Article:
Environmental, social and governance (ESG) issues have become an essential part of any private equity and venture capital fund raising. For many institutional investors, it is key that they test the ESG credentials of a prospective fund manager, and some investors are even insisting that managers incorporate their policy into the fund documents. The King & Wood Mallesons Private Fund Terms Survey 2016, published at our Annual Investment Funds Seminar in May of this year, revealed that 22% of the funds that KWM acted on in 2015 had formal ESG policies (in some cases managers adopted an investor’s policy, and in others they formulated their own along similar lines) – while 68% of funds had appointed a partner specifically responsible for ESG issues. That figure is expected to rise next year to reflect the fact that ESG is an increasingly important issue for investors in private equity and therefore, the fund managers they invest their money with. The increasing evidence that effective ESG policies and practices at portfolio company level may improve returns will no doubt help to motivate late-adopters.

As reported in a previous edition of Private Equity Comment, fund managers are routinely subject to numerous due diligence requests from their investors during the fund raising process, and initiatives such as the Principles for Responsible Investment’s standardised Limited Partners' ESG DDQ, released earlier this year, are helpful tools to assist less familiar investors and managers while also streamlining the due diligence process.

But once a fund manager has adopted a policy and agreed to various investor requests on ESG, it is obviously vital that this is maintained throughout the life of the fund and incorporated into the investment process. A welcome addition to the ESG toolkit to assist fund managers and their portfolio companies in this regard was the publication last month by Invest Europe of a standardised ESG questionnaire. It contains a list of questions on issues such as health and safety, board composition and the enviromental impact of a portfolio company’s activities. Developed by both fund managers and investors, this questionnaire can help established managers fine tune their current ESG checklists, and assist those creating one for the first time. In addition to ensuring that investor requirements are satisfied as part of the investment process, the list will be a vital tool in managing ESG issues in portfolio companies on an ongoing basis.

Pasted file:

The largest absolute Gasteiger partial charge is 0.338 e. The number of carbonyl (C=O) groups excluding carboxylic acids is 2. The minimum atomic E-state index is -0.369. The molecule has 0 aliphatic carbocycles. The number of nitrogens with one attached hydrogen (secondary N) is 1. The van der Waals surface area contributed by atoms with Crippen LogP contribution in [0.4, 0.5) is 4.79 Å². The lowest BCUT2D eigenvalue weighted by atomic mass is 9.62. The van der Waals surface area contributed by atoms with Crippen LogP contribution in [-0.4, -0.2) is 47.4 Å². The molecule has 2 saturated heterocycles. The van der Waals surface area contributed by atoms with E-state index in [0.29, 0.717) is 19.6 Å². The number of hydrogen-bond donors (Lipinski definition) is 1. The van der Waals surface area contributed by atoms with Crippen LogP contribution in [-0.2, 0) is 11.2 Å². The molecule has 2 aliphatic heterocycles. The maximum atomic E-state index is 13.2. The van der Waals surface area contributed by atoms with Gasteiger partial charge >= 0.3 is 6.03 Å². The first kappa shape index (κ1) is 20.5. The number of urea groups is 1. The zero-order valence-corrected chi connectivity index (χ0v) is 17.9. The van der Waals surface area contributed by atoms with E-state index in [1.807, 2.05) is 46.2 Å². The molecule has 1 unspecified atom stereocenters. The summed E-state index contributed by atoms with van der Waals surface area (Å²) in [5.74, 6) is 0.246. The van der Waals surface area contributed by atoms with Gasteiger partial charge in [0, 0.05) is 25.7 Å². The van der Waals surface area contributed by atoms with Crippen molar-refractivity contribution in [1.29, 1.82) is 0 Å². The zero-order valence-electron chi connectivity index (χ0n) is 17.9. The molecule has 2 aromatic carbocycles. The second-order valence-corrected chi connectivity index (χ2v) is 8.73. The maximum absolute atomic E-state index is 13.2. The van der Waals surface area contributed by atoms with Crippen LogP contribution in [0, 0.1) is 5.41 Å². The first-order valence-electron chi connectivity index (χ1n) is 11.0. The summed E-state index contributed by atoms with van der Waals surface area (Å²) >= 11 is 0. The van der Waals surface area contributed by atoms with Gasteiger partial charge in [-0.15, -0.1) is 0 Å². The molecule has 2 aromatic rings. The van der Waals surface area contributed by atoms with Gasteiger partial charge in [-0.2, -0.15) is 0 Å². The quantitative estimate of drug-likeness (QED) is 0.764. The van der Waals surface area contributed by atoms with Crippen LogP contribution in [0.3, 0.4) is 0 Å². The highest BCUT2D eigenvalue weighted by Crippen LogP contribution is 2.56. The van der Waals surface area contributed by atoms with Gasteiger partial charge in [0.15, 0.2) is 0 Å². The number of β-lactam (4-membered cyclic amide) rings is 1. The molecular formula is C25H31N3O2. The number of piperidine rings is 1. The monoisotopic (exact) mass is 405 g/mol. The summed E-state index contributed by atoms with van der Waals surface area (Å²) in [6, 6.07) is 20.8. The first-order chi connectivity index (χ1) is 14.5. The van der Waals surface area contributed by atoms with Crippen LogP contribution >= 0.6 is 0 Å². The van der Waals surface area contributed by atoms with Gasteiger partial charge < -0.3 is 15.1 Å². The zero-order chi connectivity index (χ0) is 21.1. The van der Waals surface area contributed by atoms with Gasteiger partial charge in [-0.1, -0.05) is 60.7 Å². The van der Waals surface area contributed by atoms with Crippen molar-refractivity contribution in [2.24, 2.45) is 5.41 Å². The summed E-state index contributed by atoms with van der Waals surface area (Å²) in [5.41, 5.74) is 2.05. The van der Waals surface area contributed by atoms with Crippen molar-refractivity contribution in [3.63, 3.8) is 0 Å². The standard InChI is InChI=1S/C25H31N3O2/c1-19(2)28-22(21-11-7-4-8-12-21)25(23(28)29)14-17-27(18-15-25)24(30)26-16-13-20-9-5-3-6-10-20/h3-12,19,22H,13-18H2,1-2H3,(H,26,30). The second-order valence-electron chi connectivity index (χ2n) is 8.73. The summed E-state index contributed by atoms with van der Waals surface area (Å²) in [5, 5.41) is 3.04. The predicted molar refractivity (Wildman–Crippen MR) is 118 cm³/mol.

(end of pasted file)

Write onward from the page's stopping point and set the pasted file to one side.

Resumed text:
The ESG DDQ is another important addition to the toolkit produced by Invest Europe and its members, alongside other initiatives such as the Professional Standards Handbook and Investor Reporting Guidelines, in a bid to raise standards across the board. It is further evidence that, while ESG is hugely important to investors, it is also an area being embraced by private equity and venture capital fund managers.